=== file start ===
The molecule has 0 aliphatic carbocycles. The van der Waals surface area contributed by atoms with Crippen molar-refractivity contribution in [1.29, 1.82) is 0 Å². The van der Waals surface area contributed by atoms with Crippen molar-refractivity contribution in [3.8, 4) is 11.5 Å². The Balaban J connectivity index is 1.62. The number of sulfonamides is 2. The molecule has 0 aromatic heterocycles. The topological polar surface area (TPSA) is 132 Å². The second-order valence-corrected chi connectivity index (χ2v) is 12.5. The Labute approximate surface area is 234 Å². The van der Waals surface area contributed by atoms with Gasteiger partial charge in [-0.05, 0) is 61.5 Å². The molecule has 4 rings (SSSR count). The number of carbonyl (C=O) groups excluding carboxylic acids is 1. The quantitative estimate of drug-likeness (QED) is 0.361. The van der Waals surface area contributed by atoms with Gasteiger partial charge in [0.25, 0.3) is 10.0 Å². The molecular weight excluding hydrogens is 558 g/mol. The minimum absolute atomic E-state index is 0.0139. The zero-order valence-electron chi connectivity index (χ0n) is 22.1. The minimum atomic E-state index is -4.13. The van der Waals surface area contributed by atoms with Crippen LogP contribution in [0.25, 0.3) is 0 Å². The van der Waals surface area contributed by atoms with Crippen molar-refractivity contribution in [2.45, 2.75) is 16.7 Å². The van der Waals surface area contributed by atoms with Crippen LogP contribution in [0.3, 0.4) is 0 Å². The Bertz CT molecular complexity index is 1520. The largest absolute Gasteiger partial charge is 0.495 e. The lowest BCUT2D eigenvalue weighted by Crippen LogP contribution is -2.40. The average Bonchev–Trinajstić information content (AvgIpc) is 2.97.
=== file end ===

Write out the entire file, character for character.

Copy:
The molecule has 0 aliphatic carbocycles. The van der Waals surface area contributed by atoms with Crippen molar-refractivity contribution in [1.29, 1.82) is 0 Å². The van der Waals surface area contributed by atoms with Crippen molar-refractivity contribution in [3.8, 4) is 11.5 Å². The Balaban J connectivity index is 1.62. The number of sulfonamides is 2. The molecule has 0 aromatic heterocycles. The topological polar surface area (TPSA) is 132 Å². The second-order valence-corrected chi connectivity index (χ2v) is 12.5. The Labute approximate surface area is 234 Å². The van der Waals surface area contributed by atoms with Gasteiger partial charge in [-0.05, 0) is 61.5 Å². The molecule has 4 rings (SSSR count). The number of carbonyl (C=O) groups excluding carboxylic acids is 1. The quantitative estimate of drug-likeness (QED) is 0.361. The van der Waals surface area contributed by atoms with Gasteiger partial charge in [0.25, 0.3) is 10.0 Å². The molecular weight excluding hydrogens is 558 g/mol. The minimum absolute atomic E-state index is 0.0139. The zero-order valence-electron chi connectivity index (χ0n) is 22.1. The minimum atomic E-state index is -4.13. The van der Waals surface area contributed by atoms with Crippen LogP contribution in [0.25, 0.3) is 0 Å². The van der Waals surface area contributed by atoms with Crippen molar-refractivity contribution in [2.45, 2.75) is 16.7 Å². The van der Waals surface area contributed by atoms with Crippen LogP contribution in [0.3, 0.4) is 0 Å². The Bertz CT molecular complexity index is 1520. The largest absolute Gasteiger partial charge is 0.495 e. The lowest BCUT2D eigenvalue weighted by Crippen LogP contribution is -2.40. The average Bonchev–Trinajstić information content (AvgIpc) is 2.97.